With grant’s end, EmPOWER Center will lose programming position

A white and green building fills the image and features a sign that says "EmPOWER Center."
One of the Empower Center’s three staff positions will be eliminated following the upcoming expiration of a federal grant. (Meghan Joyce • The Student Life)

Faced with the upcoming expiration of a federal grant that funds some of the EmPOWER Center’s services and staff, the 7C presidents have decided to cover part of the financial shortfall, but not all — resulting in the elimination of one of the center’s three staff positions. 

EmPOWER — a 7C student resource for sexual violence prevention and advocacy — received a $749,998 grant from the Department of Justice in 2016. The grant, which expires May 31, fully funded a project coordinator position and partly funded a full-time counselor position, EmPOWER Center Director Rima Shah said via email.

The 7C presidents have decided to increase the amount of funding they’re providing to EmPOWER to ensure that the counselor position will remain at the center full-time for the 2020-2021 school year, Shah said. However, she said the project coordinator position will be eliminated with the grant’s expiration.

“Not only do we love her as a person, but her job is really important.” –Lilly Sterenberg PZ ’20 on project coordinator Lauren Lockwood 

The center appealed to the presidents to step in to also fund the coordinator position, but they decided against it, according to EmPOWER Center intern Lilly Sterenberg PZ ’20, ASPC President Miguel Delgado-Garcia PO ’20 and SAS President Niyati Narang SC ’20, all of whom had knowledge of the center’s situation.

When asked repeatedly to comment about the presidents’ funding decision, Scripps spokesperson Rachael Warecki said “The Claremont Colleges do not comment on personnel matters.”

Harvey Mudd College has also agreed to take on the lead role in applying for new grant funding, according to Shah.

Lauren Lockwood, the current project coordinator whose position is being eliminated, has a broad portfolio of responsibilities — she trains 5C student advocates for survivors of sexual assault, facilitates Teal Dot bystander engagement trainings and does various administrative work, according to Sterenberg. 

Lockwood didn’t respond to a request for comment.

“Transition planning is underway to ensure that the impact of the change is minimized,” Shah said. 

Sterenberg said she’ll be sad to see Lockwood go.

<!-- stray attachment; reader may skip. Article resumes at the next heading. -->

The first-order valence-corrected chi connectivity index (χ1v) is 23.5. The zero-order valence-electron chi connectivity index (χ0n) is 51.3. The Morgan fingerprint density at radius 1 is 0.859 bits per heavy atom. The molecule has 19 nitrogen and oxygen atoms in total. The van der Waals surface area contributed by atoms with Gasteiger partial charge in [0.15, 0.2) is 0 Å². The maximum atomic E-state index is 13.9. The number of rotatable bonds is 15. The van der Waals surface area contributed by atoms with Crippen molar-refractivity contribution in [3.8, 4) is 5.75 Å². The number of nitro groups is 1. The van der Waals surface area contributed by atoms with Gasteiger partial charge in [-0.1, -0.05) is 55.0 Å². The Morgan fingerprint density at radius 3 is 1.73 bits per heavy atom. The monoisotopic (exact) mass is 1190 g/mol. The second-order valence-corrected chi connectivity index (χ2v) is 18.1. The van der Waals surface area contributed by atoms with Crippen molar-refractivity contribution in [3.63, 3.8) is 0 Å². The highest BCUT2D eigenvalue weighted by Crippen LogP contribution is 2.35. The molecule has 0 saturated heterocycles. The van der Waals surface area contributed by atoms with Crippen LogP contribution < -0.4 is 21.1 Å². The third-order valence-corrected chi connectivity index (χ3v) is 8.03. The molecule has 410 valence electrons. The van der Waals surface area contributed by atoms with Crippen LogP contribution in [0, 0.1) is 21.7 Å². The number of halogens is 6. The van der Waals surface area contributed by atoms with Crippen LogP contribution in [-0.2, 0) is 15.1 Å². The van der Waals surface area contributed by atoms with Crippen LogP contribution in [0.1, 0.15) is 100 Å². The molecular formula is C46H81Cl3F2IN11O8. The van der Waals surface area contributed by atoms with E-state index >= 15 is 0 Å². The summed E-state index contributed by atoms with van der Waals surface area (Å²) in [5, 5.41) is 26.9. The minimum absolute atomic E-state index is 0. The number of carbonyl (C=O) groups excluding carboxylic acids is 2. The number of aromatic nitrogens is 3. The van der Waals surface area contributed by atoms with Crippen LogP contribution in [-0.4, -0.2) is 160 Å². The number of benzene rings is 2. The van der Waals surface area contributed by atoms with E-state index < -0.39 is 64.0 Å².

“Not only do we love her as a person, but her job is really important,” Sterenberg said.

Over 300 students have signed an open letter to the 7C presidents requesting that the colleges permanently fund the project coordinator and counselor position, and also meet with student organizers to discuss the presidents’ funding decisions.

Sterenberg, who wrote the letter with input from advocates at the 5Cs, said Pitzer advocate Abigail Biddle PZ ’20 sent it to the presidents, who have not yet replied.

Moving forward with one fewer staff member, EmPOWER will be employing various technologies, including video presentations according to Shah. She characterized the changes as an “enhancement.”

The new technologies will allow EmPOWER to “reach more students, clubs and classes on topics such as consent, healthy relationships, how to support a survivor, bystander intervention, EmPOWER’s services and more,” she said. 

However, some students find the new video technology concerning. 

Biddle, who has been an advocate for four years, urged against video training, calling it less effective than in-person training and “not an adequate substitute.” 

“You need to be with someone who can answer questions, and just be a human being,” Biddle said. 

The EmPOWER center declined to respond directly to claims concerning video training.

Students expressed support of the colleges maintaining the full-time counselor position, which provides professional counseling to survivors of sexual assault and child abuse, according to the Project Sister website.

Biddle said that EmPOWER counseling is a crucial resource because appointments are free and unlimited, unlike at Monsour Counseling and Psychological Services.

Narang said she remains hopeful that the colleges will find a way to preserve all of EmPOWER’s current services.

“I am very hopeful that the grant process is going to work out,” she said. “And if it doesn’t, [I’m hopeful] that at that point, the 7Cs Presidents’ Council will step in and ensure that the resources themselves are not impacted.”

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